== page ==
The invincible enemy and the blind spot of innovation

Nicos G. Sykas*

A ‘bat flapping its wings’ in China has revealed the extremely fragile structure of pre-Covid-19 government budgets and policies, business models and national risk management plans across 220 countries. In view of the parliamentary debate for the Cyprus Government Budget next week, I propose the reform/redesign of EU Member States Budgets for 2021 to 2023 in a way that will allow governments to tackle more effectively the asymmetric threats of the post-Covid-19 era.

We live in a world of non-linear change, black swans and perfect storms, and still, it seems that we think in a linear mode. The linear models and the traditional static tools used during the pre-Covid-19 era cannot tackle the non-linear dynamics in epidemic systems. We live in a ‘Black Swan’ world. New cross-cutting tools, holistic polyparametric approaches and asymmetric innovation strategies are needed to cope with nonlinearities and asymmetries.

Covid-19 is our invincible enemy, changing our lives radically without ever revealing itself directly. The characteristics of the new coronavirus –high transmission efficiency, latent infection period, asymptomatic carriers, mutations– are associated with uncertainty, asymmetry, complexity, interdependencies, hidden risks, volatility and randomness. Covid-19 mutation rate and exponential spread outraces human innovation. Organizations need to innovate real-time or near real-time to cope with asymmetries in a rapidly changing world.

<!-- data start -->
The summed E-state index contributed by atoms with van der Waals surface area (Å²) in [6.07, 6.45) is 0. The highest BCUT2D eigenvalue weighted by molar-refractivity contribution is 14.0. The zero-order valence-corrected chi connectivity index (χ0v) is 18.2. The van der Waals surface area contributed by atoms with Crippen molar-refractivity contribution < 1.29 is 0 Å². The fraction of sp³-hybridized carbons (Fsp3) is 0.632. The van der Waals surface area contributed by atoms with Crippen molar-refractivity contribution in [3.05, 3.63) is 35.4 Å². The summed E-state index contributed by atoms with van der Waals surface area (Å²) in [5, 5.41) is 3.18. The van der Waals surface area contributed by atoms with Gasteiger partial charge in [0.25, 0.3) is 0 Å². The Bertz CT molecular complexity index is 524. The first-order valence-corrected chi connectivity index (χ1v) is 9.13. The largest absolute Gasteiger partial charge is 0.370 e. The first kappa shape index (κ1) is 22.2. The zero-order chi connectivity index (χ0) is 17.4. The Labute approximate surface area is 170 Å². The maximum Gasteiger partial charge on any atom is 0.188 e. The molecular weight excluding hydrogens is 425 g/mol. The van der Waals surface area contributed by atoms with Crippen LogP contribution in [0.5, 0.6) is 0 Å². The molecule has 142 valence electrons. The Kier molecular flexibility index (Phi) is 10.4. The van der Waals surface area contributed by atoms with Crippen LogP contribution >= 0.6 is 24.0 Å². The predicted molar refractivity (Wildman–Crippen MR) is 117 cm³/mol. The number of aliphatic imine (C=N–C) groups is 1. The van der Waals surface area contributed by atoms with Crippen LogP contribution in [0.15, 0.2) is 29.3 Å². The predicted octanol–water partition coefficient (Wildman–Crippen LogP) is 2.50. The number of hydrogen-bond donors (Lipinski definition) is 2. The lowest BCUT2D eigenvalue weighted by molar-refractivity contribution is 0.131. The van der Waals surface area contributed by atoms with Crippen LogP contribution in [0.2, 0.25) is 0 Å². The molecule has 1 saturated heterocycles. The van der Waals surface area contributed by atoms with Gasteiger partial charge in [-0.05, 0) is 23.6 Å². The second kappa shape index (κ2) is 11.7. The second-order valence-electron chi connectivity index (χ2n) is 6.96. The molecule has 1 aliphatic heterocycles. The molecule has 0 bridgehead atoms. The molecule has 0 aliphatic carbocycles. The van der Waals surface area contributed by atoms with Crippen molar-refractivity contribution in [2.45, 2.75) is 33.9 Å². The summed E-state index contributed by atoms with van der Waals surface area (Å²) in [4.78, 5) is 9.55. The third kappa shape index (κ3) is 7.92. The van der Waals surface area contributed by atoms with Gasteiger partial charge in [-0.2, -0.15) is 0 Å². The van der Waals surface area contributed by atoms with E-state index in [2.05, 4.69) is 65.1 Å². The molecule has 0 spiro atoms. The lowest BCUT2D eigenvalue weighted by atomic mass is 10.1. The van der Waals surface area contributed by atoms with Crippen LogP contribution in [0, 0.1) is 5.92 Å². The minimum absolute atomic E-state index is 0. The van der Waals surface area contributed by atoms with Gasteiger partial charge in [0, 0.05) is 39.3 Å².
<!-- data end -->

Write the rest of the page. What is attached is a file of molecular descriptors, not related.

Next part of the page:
We have more nonlinearities –asymmetries, convexities– in today’s world. The blind spot of innovation cannot perceive that the potential gains that can be brought about by positive asymmetries (convexity bias) are more than the losses that might be incurred. Time, volatility, disorder, randomness and uncertainty increase the gain –than the loss– incurred through the exploitation of positive asymmetries. This fact escapes the linear mode of thinking.

Nassim Taleb points out that: ‘When someone has more upside than downside in a certain situation, he is antifragile and tends to gain from volatility, randomness, errors, uncertainty, stressors and time. And the reverse […] This hidden ‘convexity bias’ is what the common discourse on innovation is missing. If you ignore the convexity bias, you are missing a chunk of what makes the nonlinear world go round. And it is a fact that such an idea is missing from the discourse’.